Anderson Cooper on the Photograph That Changed His Life

"You get to a place where you can see certain things and function."

Anderson Cooper on the Photograph That Changed His Life

"You get to a place where you can see certain things and function."

Long before he became a thorn in President Trump’s side, Anderson Cooper, the erudite host of CNN’s Anderson Cooper 360, spent much of the last two decades doggedly following a trail of bloodshed and chaos to all corners of the world: Somalia, Bosnia, Rwanda, Afghanistan, Iraq—and don’t forget the shootings and natural disasters that plague our country on a seemingly weekly basis. He’s been shot at. He’s been jailed. He’s seen children die. Throughout it all, he hasn’t stuttered a bit.

Cooper has recounted these tales in two books, Dispatches from the Edge and The Rainbow Comes and Goes, the latter of which he co-wrote with his mother, Gloria Vanderbilt. (Yes, those Vanderbilts.) Not every man would be able to handle such devastating experiences so deftly and candidly, let alone return over and over and over again. So how does he do it? Well, it boils down to a single moment:

“I keep a photo tacked to the cork board in my office at CNN. It’s from Rwanda during the genocide. A friend of mine who was a photographer took it. It’s a picture of me taking a picture of a massacre scene, five people who had been killed. Their bodies had begun to decompose, and I was photographing the skin on this person’s hand, which had peeled off like a glove.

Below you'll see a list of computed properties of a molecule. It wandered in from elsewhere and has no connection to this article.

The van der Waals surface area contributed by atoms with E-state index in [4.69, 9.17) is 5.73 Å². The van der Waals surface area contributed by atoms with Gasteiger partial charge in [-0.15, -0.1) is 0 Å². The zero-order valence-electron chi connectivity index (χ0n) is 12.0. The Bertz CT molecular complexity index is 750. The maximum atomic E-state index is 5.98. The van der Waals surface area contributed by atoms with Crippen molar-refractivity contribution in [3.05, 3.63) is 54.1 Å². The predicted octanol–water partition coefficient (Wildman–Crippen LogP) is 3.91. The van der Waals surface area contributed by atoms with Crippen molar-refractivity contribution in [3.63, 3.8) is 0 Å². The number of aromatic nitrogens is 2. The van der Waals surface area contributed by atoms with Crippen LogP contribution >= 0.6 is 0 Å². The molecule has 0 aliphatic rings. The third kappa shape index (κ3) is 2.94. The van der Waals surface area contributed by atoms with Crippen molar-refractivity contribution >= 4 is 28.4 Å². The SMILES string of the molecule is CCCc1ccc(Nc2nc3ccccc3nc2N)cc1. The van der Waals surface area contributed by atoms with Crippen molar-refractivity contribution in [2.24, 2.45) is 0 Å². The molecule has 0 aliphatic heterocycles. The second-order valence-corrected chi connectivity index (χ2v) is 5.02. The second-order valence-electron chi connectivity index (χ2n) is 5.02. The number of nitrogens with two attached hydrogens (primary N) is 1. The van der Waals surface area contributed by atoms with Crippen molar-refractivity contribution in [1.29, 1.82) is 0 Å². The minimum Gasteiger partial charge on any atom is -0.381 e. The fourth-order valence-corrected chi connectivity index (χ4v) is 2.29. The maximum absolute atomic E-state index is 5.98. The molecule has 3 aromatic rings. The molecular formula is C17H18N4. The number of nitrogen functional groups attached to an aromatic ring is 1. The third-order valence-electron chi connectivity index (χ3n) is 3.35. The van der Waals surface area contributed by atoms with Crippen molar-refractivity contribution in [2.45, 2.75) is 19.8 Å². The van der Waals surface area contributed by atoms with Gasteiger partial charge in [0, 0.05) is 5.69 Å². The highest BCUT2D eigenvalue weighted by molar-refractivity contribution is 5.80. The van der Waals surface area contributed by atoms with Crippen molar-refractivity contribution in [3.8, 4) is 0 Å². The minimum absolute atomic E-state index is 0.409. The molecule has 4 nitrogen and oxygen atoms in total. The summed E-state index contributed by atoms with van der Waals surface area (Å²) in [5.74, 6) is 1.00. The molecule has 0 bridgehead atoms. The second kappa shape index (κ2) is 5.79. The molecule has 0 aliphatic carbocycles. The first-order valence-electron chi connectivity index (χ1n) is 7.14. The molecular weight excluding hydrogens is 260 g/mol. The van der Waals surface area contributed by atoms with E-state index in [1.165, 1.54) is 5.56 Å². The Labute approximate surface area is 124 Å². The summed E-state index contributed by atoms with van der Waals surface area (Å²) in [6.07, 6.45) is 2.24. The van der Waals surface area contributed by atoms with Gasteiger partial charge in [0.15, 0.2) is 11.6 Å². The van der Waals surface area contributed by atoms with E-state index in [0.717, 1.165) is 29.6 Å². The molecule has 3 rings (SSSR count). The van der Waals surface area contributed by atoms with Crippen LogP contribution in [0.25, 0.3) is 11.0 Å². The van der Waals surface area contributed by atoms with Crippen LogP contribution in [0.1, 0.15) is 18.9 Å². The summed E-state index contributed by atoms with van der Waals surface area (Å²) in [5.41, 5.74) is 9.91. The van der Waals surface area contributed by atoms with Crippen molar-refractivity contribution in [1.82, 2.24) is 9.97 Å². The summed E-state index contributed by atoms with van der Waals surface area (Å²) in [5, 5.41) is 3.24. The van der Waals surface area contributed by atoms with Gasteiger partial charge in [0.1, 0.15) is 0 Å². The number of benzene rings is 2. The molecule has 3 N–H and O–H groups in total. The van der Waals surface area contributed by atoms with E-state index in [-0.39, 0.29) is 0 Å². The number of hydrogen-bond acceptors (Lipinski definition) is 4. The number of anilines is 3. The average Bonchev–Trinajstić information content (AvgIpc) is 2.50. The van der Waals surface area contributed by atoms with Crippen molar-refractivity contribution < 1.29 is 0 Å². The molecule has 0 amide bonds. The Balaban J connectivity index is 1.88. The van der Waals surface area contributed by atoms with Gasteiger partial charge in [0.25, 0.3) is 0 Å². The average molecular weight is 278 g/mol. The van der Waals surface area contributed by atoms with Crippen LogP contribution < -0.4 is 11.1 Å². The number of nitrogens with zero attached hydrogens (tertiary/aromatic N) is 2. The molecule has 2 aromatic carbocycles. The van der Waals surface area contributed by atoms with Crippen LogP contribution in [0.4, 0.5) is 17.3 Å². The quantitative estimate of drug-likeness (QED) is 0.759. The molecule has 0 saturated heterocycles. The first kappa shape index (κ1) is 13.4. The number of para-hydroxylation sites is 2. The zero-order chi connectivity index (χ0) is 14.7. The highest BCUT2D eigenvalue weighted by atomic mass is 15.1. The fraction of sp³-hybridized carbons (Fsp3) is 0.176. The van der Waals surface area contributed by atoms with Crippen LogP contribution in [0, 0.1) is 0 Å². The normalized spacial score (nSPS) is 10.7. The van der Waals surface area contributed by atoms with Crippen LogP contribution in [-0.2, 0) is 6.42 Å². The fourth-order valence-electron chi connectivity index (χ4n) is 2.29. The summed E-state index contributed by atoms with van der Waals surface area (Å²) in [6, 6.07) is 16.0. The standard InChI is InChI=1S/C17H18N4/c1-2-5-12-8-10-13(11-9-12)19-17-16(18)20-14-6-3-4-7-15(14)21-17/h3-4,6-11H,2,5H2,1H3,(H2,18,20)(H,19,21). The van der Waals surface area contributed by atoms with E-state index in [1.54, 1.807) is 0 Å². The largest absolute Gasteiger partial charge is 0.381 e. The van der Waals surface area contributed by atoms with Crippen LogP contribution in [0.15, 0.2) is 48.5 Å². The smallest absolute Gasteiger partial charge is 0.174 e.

“My friend showed me the photo and said, ‘Do you see yourself?’ For me it’s a moment when I realized I had crossed a line and was not really seeing things properly anymore. I was photographing this with my own camera, and not for the story I was covering.

“You know, you get to a place where you can see certain things and function. It was harder early on in my career, because it’s all shocking, and it’s still shocking, and it should be shocking. But you have to figure out a way to get past that. Everyone always asks the question ‘Why does something like this happen?’ You get to a place where you don’t have to ask that question, ‘Why?’ You can live in a world where there isn’t any why. It just is.

“That’s when atrocity runs the risk of becoming similar. You have to really fight that. There’s a tendency to compare one event to the other and have this sort of sliding scale of sorrow. You run across people who swagger around and say, ‘Oh, this isn’t as bad as it was in Rwanda in ’94!’ I’ve been around people like that, and it always strikes me as kind of inappropriate to compare tragedies. Each place is unique. Every story is different. When you get to a point where you think of all the stories as the same, then you need to stop doing it. You stop reacting in a way you should react as a human being.

“I keep that picture as a reminder.”

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